REGULATION: Medway Foundation Trust is set to remain in special measures while regulators consider “the best option to improve services” after it was again rated “inadequate”.

The trust, which has been in special measures for 30 months, has already been receiving support from Guys and St Thomas’ FT since March. Neither the Care Quality Commission nor Monitor would comment on what options are being considered.

Front of Medway Maritime Hospital

Medway Maritime Hospital

The trust has been getting support from Guy’s and St Thomas’ FT

The CQC rated the trust as “inadequate” for safety, responsiveness and being well led after CQC inspectors raised concerns about people waiting too long to see an accident and emergency doctor. The trust has now been told to review its senior leadership to ensure “efficient, supportive and quality leadership” after the CQC described its board capability as “questionable”.

Professor Sir Mike Richards, chief inspector of hospitals, said immediate safety concerns raised in the inspection had been dealt with but he was not satisfied that underlying issues had been resolved. “It is disappointing to report that performance may even have deteriorated in some areas, despite the support which has been offered to the trust up until now,” he said.

He added: “It is our shared view with Monitor that this situation must not be allowed to continue. It is clear that the trust cannot solve these important issues on its own, and will require continued support for the foreseeable future.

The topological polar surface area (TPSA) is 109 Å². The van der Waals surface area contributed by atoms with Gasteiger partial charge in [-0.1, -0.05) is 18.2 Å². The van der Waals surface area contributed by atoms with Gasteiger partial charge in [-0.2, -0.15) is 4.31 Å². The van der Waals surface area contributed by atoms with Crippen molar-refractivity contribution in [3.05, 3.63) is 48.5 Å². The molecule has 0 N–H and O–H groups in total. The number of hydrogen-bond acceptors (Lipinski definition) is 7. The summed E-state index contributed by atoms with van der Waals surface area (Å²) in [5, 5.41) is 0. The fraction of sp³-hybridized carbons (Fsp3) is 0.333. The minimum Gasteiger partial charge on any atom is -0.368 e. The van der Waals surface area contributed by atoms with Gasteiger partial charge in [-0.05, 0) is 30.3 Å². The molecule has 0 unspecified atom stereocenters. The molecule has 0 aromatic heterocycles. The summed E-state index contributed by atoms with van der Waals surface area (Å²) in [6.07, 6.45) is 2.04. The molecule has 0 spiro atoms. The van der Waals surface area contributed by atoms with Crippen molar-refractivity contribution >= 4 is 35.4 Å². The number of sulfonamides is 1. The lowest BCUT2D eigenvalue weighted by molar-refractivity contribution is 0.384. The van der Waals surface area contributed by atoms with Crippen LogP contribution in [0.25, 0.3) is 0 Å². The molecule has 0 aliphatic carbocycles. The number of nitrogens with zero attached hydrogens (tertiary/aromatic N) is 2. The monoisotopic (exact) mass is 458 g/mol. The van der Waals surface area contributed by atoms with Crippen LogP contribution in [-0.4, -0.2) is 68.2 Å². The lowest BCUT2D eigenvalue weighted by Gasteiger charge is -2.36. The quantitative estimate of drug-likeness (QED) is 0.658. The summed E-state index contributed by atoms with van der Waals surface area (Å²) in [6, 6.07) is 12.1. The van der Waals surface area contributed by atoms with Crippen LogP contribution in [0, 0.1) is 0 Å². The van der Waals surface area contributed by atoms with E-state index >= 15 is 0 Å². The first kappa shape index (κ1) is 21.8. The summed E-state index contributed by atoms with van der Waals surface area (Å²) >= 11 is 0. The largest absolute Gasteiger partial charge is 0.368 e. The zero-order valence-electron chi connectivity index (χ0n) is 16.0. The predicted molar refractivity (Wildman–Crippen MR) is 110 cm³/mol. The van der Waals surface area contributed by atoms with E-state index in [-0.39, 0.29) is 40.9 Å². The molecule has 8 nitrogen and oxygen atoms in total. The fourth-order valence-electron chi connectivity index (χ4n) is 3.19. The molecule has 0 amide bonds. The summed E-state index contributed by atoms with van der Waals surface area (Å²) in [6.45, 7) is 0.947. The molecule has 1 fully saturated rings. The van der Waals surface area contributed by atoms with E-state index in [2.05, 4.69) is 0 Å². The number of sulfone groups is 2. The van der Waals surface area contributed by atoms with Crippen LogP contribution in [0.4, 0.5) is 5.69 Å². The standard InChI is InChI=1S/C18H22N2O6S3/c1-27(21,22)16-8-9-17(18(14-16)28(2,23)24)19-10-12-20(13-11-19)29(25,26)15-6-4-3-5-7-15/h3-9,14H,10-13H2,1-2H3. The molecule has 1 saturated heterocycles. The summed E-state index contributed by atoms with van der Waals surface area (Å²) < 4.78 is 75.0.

“We are now considering, along with partner agencies, the best option available in order to improve services rapidly for the local population. In these circumstances, it would be inappropriate to recommend that the trust leave special measures.”

Monitor said the support from Guy’s and St Thomas’ has changed since the inspection and is now focused on developing Medway’s clinical leadership, improving the quality and effectiveness of how care is managed, and improving care for patients.

Medway chief executive Lesley Dwyer said: “We know we need to improve the services we provide and are absolutely focused on doing just that. The trust has suffered from years of instability and poor leadership and governance. This cannot be remedied overnight.

“We assessed ourselves as ‘inadequate’ ahead of the inspection in the summer and have been taking action since then to improve the care we provide. However, there are a whole range of new measures we must take, immediately.”

The CQC outlined a long list of actions the trust needed to take including; improving patient flow; ensuring staffing levels matched patient need; ensuring clinical oversight of cancer patients waiting under the two week pathway; and reducing exposure to radiation in the diagnostic imaging department. It said incidents were not consistently reported, the hospital estate was in poor condition, and the trust remained an outlier for mortality.

Executive members of staff and stakeholders reported little confidence in some members of the board. Some reported that board members lacked the necessary “competence, gravitas and attributes” to drive forward improvements. A small minority of staff felt bullied or harassed.